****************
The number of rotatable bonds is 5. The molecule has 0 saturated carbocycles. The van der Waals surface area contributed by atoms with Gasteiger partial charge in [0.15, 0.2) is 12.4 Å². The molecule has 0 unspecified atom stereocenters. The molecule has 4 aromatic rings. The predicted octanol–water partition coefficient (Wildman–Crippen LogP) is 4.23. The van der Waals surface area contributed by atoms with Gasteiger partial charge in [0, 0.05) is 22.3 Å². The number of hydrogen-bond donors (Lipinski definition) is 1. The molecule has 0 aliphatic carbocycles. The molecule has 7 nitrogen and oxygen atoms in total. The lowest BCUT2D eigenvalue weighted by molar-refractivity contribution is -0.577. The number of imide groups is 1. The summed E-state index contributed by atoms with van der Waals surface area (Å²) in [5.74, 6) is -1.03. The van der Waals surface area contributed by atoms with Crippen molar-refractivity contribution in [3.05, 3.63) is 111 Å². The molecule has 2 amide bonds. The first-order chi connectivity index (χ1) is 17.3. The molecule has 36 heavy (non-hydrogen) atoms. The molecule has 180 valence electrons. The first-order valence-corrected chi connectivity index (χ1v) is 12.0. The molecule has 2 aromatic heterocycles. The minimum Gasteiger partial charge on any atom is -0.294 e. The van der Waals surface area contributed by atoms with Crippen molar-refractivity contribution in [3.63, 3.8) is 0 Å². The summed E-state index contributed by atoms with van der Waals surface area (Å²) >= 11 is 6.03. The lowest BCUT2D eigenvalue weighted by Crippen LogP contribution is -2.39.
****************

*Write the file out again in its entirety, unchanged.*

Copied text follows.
The number of rotatable bonds is 5. The molecule has 0 saturated carbocycles. The van der Waals surface area contributed by atoms with Gasteiger partial charge in [0.15, 0.2) is 12.4 Å². The molecule has 0 unspecified atom stereocenters. The molecule has 4 aromatic rings. The predicted octanol–water partition coefficient (Wildman–Crippen LogP) is 4.23. The van der Waals surface area contributed by atoms with Gasteiger partial charge in [0, 0.05) is 22.3 Å². The number of hydrogen-bond donors (Lipinski definition) is 1. The molecule has 0 aliphatic carbocycles. The molecule has 7 nitrogen and oxygen atoms in total. The lowest BCUT2D eigenvalue weighted by molar-refractivity contribution is -0.577. The number of imide groups is 1. The summed E-state index contributed by atoms with van der Waals surface area (Å²) in [5.74, 6) is -1.03. The van der Waals surface area contributed by atoms with Crippen molar-refractivity contribution in [3.05, 3.63) is 111 Å². The molecule has 2 amide bonds. The first-order chi connectivity index (χ1) is 17.3. The molecule has 36 heavy (non-hydrogen) atoms. The molecule has 180 valence electrons. The first-order valence-corrected chi connectivity index (χ1v) is 12.0. The molecule has 2 aromatic heterocycles. The minimum Gasteiger partial charge on any atom is -0.294 e. The van der Waals surface area contributed by atoms with Crippen molar-refractivity contribution in [3.63, 3.8) is 0 Å². The summed E-state index contributed by atoms with van der Waals surface area (Å²) >= 11 is 6.03. The lowest BCUT2D eigenvalue weighted by Crippen LogP contribution is -2.39.